I'm writing this entry - with a notebook and pen - at a beauty salon. I've watched Shalla get some sort of dry shampoo, I think; I'm now watching her get a back massage from an assistant before the stylist gets to her hair.
She's been looking for a haircut for a week now. You know, the whole thing about getting a new look. The last time she got a haircut was around a year and a half ago. I remember people asking me about her new do when I shared a photo from a gig we attended. They tell me it suits her. But I digress.
Yes, I am with her at the salon. The last time she got that haircut, I wasn't, but this time I am. There is this cliché about how men wait awkwardly at beauty salons while their wives and girlfriends have their hair done. I guess that's why wi-fi is now a prerequisite: the magazines (or whatever's left of them) are always of little interest to us - fashion magazines rarely being written for a wider audience - and we can't look bored even if we really are.
Well, I have earphones on. I have British radio on. I am writing on a notebook while pondering the smell of chemicals and how it's oddly comforting even if it will kill you at some point, and how this salon, located at the basement level of a mall, doesn't feel well-ventilated. But, at the same time, I'm here. I'm not waiting awkwardly. I'm enjoying this even, arguably: watching my girlfriend's hair get cut and dried and all that, watching everybody else's hair get cut and dried and all that, even the smell of those chemicals. But not the hair extensions that hang on one corner of the salon. The assurance of "100% human hair" makes my hairs stand.
With our inability to do grand things like other couples do, we spend most weekends window-shopping. Again, this cliché about how men find this boring. All right, it can be, especially when you've been carrying shopping bags all day and your feet are tired. But there are conversations that can be had in those little moments, and almost six years on they're still revealing. (Either that, or I still suck at paying attention.) The person you are, the person you fall in love with, they change over time. It's rediscovery, continuous rediscovery, only you don't get the shock you get the first time. It's an unspoken contract, and you just have to find the thrill in it.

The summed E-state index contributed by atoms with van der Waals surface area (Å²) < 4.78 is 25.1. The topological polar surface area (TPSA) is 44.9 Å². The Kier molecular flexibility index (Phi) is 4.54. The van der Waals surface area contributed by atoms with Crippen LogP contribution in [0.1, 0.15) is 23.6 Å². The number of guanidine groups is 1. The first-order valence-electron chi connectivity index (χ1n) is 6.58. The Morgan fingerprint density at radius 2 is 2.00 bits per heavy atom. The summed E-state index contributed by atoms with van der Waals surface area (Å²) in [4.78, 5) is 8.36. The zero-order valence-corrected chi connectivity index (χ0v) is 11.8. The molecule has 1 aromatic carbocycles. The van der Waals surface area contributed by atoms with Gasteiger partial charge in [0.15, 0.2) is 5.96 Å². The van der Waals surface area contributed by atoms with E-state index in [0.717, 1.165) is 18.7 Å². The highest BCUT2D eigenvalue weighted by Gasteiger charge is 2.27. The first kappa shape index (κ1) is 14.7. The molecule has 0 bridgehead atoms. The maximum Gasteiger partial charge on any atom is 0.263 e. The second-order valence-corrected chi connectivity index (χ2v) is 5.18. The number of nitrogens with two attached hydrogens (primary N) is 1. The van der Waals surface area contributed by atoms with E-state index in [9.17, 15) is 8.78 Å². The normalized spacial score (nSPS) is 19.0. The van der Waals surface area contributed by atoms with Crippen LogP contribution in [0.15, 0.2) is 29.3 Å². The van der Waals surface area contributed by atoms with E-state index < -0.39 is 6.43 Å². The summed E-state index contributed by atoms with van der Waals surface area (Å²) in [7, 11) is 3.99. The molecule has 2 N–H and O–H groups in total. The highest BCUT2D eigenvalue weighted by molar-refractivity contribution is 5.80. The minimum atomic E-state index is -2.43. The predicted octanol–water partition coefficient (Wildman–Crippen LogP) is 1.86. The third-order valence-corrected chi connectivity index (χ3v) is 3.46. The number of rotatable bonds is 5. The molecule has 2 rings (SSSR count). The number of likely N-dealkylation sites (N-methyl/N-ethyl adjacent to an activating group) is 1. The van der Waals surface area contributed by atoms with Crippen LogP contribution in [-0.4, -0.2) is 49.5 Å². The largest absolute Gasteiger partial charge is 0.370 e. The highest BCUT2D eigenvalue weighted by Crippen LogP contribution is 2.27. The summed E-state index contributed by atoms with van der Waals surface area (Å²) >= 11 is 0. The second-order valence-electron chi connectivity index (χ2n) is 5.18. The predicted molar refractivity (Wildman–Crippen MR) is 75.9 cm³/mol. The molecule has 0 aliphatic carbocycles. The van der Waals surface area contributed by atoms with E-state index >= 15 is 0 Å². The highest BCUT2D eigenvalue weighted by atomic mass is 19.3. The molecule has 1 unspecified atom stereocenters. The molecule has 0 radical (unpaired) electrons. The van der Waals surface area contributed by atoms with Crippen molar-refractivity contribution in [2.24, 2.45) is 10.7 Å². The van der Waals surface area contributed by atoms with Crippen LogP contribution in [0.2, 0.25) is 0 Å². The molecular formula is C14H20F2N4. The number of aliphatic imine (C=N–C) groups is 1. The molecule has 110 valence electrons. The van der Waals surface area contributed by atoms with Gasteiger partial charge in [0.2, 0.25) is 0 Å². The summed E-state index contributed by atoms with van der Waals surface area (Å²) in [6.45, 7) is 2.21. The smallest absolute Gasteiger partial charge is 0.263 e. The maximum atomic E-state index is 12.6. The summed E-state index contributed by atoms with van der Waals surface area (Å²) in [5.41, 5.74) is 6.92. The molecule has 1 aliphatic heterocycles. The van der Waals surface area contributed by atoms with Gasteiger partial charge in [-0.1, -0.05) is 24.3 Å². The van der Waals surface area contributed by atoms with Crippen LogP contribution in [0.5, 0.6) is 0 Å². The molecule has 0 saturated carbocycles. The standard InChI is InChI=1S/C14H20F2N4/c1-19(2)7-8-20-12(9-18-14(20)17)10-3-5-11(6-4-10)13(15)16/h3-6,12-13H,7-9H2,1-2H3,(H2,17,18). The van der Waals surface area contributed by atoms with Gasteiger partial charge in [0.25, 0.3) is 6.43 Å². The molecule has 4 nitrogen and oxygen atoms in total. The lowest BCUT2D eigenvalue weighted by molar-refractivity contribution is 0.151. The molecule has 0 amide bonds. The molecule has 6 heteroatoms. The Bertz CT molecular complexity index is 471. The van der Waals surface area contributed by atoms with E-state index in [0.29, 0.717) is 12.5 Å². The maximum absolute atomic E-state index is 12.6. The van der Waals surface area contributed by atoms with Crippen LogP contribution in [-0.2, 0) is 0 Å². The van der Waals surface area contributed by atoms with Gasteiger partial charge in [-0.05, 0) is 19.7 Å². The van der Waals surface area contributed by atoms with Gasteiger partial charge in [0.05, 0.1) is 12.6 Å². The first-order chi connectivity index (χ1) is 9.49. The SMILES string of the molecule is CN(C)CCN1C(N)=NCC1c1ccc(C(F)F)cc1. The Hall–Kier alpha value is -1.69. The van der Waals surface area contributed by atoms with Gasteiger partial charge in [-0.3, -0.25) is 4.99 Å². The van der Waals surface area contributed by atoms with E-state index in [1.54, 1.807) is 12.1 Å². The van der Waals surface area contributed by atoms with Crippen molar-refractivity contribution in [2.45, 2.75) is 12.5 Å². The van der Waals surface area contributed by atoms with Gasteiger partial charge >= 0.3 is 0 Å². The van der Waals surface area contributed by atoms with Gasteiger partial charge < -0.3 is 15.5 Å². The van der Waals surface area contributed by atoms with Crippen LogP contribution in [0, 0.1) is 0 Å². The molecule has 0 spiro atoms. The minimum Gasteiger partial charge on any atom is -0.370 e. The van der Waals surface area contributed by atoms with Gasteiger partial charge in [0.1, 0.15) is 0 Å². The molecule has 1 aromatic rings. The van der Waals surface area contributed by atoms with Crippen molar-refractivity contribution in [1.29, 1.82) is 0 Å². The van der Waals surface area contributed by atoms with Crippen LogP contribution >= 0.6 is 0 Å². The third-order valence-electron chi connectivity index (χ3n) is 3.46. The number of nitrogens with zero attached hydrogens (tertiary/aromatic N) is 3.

"What matters is whether I think I'm pretty or not," she'd sometimes tell me, a reminder that my "it looks good on you, hun" doesn't hold as much sway as I'd like to think. Thus, this haircut. Thus, us shopping for a dress, and me really looking aimless as she heads to the fitting room, because I can't even wait outside the booth. Thus, our later conversation about glasses. All we can do is be supportive.
Still, why are you at the parlor? It's her me time. Give her that!
I would, but we only really have each other to be awkward and uneasy and bored and mundane with. Maybe I'm overstating my role here, but she likely won't ask anyone else about how her hair parts and how her foreheads looks. I think it's a couple thing. I think it's our couple thing.